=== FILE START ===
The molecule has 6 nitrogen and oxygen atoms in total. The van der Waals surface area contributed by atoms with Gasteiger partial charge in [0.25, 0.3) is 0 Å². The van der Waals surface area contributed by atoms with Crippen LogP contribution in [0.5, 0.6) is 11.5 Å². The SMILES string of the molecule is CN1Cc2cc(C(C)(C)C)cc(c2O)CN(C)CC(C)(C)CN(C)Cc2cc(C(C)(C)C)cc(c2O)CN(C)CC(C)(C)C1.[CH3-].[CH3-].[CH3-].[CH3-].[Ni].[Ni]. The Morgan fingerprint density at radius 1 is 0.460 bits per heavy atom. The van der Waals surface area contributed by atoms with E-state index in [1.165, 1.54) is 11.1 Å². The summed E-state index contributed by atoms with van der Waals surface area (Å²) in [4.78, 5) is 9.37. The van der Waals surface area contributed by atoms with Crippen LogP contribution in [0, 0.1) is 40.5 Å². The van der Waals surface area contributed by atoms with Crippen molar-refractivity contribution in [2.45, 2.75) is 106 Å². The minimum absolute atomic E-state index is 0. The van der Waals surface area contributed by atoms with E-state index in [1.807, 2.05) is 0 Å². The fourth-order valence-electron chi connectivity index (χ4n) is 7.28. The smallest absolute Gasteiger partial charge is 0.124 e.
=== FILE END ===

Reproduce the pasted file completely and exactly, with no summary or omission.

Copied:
The molecule has 6 nitrogen and oxygen atoms in total. The van der Waals surface area contributed by atoms with Gasteiger partial charge in [0.25, 0.3) is 0 Å². The van der Waals surface area contributed by atoms with Crippen LogP contribution in [0.5, 0.6) is 11.5 Å². The SMILES string of the molecule is CN1Cc2cc(C(C)(C)C)cc(c2O)CN(C)CC(C)(C)CN(C)Cc2cc(C(C)(C)C)cc(c2O)CN(C)CC(C)(C)C1.[CH3-].[CH3-].[CH3-].[CH3-].[Ni].[Ni]. The Morgan fingerprint density at radius 1 is 0.460 bits per heavy atom. The van der Waals surface area contributed by atoms with E-state index in [1.165, 1.54) is 11.1 Å². The summed E-state index contributed by atoms with van der Waals surface area (Å²) in [4.78, 5) is 9.37. The van der Waals surface area contributed by atoms with Crippen LogP contribution in [0, 0.1) is 40.5 Å². The van der Waals surface area contributed by atoms with Crippen molar-refractivity contribution in [2.45, 2.75) is 106 Å². The minimum absolute atomic E-state index is 0. The van der Waals surface area contributed by atoms with E-state index in [1.807, 2.05) is 0 Å². The fourth-order valence-electron chi connectivity index (χ4n) is 7.28. The smallest absolute Gasteiger partial charge is 0.124 e.